Today’s announcement was made at PS 1 in Chinatown, which currently serves a 26% ELLs population and offers Dual Language Mandarin from grades K-3. Next year, they will offer pre-K and 4th grade Dual Language.
Each school opening a program this fall was selected by the Division of English Language Learners and Student Support (DELLSS) in collaboration with Borough Field Support Centers and Superintendent Offices, who examined data on ELLs to meet the needs of every community. DELLSS worked with school leadership teams to develop individualized program designs, instructional plans, professional development and a family engagement component. Schools will receive grants from the DOE to implement these new programs. On average, schools receive $25,000 to open a new program, and the total cost of this expansion is approximately $1.2 million.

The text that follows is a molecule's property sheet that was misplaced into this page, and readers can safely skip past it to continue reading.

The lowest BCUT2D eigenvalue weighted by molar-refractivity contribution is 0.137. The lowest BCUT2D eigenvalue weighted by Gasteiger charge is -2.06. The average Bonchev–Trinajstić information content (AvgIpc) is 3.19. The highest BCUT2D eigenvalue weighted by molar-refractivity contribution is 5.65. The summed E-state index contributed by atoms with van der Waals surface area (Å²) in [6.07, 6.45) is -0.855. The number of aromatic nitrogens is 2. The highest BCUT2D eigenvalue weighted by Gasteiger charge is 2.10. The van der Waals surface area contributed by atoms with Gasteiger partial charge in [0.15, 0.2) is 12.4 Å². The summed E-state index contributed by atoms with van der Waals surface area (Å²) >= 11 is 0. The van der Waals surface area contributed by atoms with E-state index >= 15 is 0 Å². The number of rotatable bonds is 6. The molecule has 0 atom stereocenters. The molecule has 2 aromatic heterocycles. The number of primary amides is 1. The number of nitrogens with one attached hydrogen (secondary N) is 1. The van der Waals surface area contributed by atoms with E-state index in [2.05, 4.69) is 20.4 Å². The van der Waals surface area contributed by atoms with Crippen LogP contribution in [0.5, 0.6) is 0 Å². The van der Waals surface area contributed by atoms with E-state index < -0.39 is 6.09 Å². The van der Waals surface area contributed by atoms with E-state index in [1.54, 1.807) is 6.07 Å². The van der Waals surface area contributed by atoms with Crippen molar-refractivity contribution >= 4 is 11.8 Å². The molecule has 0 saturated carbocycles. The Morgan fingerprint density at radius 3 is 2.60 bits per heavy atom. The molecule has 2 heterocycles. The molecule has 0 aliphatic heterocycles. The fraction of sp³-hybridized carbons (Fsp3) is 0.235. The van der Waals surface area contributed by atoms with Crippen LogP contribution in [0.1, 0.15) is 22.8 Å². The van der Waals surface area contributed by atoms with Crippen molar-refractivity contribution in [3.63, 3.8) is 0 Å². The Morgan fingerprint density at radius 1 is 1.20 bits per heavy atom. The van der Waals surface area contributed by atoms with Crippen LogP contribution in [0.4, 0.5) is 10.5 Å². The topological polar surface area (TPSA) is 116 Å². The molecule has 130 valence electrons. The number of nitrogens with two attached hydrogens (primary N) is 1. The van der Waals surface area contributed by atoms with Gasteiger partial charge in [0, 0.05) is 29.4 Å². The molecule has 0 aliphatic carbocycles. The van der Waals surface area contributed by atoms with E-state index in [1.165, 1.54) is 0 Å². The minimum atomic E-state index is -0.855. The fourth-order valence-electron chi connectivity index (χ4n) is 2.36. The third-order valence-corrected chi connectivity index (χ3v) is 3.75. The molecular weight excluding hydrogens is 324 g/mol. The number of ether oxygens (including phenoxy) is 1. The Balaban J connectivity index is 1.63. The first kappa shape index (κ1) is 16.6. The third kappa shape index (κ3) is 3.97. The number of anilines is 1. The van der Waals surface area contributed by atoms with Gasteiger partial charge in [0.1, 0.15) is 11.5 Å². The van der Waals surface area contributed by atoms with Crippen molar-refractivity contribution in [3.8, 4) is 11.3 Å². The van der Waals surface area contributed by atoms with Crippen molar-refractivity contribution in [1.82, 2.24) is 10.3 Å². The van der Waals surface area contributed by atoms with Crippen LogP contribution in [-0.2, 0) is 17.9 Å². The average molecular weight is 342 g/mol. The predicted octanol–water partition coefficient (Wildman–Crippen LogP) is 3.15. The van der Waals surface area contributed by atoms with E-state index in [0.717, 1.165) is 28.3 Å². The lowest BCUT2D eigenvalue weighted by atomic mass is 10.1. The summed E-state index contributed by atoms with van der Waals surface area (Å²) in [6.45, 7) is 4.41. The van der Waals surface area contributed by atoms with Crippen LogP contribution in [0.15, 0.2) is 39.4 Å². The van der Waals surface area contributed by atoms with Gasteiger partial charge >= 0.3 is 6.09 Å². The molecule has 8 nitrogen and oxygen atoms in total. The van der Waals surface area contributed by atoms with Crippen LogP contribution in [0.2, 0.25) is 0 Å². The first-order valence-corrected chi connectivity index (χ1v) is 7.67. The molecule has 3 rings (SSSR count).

Currently, there are 545 programs Citywide in 13 languages: Arabic, Bengali, Chinese, French, Haitian Creole, Hebrew, Italian, Japanese, Korean, Polish, Russian, Spanish, and Urdu. These programs serve over 40,000 ELLs, former ELLs, and non-ELLs. The programs are funded through the Federal Title III Language Instruction for ELLs program – which provides over $1 million annually to ensure schools with the resources, materials and trainings need to provide a high-quality bilingual education to all students enrolled. Schools also receive extra funding Fair Student Funding, helping schools provide additional materials, services and supports to strengthen instruction for ELLs.